[if you are looking for info about the aspire one, try this post]

Some things are simply better. That is, they are considerably better for being considerMine is not quite as smooth as this, but a lot cheeper! ably simpler.

A few months back I converted an old road bike into a single speed – it only has one gear – which I use for my 14 mile round trip commute each day. It’s lighter and has fewer parts that might break or wear out; it’s efficient and fast and cheaper to maintain and set up; it’s actually great fun to ride and not having to think about changing gear means you have more time to enjoy the ride and focus on not getting wiped out by a bus.

Once I realised I didn’t need 2 gears, let alone 18 or 24 (Manchester is fairly flat) I was free to liberate my cycling experience from unnecessary but I really need this? complexity, weight and expense.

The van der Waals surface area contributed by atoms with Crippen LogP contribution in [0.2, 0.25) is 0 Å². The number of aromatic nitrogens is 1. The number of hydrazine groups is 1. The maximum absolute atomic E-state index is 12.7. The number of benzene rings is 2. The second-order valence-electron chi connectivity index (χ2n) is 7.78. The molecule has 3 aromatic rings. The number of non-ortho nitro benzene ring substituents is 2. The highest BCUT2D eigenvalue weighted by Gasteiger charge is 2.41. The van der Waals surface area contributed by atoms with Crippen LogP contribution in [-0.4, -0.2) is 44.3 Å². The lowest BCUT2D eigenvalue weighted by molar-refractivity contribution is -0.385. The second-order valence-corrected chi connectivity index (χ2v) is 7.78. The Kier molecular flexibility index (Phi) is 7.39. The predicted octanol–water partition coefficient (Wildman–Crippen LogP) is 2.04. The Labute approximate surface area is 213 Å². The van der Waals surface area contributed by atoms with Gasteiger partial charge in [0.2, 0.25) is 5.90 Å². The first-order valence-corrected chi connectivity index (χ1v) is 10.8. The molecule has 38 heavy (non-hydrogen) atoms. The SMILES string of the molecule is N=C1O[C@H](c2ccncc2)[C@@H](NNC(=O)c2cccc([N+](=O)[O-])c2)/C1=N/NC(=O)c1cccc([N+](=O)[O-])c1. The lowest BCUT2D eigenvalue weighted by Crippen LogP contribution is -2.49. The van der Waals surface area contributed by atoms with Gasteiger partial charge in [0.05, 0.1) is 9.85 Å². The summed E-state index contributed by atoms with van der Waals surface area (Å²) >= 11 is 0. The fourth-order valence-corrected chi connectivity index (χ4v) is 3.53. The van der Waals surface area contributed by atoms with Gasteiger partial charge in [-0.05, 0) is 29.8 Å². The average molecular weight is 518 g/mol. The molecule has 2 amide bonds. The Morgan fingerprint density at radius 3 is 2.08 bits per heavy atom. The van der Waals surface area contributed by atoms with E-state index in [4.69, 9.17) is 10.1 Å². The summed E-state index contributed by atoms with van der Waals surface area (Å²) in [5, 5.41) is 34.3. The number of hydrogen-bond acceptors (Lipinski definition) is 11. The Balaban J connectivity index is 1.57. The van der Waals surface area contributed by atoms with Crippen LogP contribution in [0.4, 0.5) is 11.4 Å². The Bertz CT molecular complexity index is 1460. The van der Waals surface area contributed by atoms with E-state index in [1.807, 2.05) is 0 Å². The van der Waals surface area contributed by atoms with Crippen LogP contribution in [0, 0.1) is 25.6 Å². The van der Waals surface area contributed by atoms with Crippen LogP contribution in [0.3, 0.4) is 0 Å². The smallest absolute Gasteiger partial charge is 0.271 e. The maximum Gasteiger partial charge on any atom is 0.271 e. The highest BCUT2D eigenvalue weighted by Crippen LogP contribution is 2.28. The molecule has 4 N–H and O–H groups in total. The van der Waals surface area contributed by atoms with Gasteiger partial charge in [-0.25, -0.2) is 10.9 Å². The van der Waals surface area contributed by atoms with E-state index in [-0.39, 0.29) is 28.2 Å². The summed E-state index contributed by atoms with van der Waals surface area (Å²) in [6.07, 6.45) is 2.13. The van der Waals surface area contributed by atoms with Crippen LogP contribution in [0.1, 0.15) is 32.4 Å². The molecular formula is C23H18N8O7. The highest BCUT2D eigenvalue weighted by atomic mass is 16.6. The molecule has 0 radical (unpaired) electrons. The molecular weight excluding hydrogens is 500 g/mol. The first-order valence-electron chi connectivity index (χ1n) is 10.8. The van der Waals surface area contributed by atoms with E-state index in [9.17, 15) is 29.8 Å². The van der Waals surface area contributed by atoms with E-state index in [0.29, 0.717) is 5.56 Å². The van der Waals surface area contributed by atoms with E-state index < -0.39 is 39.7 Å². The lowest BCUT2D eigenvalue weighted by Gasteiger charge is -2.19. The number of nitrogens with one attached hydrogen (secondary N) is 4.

But the principle carries over to other areas of life. All my gadget lust at the moment is directed towards the new wave of low cost ‘ultra-portable’ laptops. The don’t do very much (relatively), but they do the basics very well, have low power consumption and don’t cost much (sub £200).

In times of rising fuel and food costs, I think consumers will become better at working out what they really want to pay for, and what they really want to be lumbered with. Are you paying for and carrying around more gears than you need?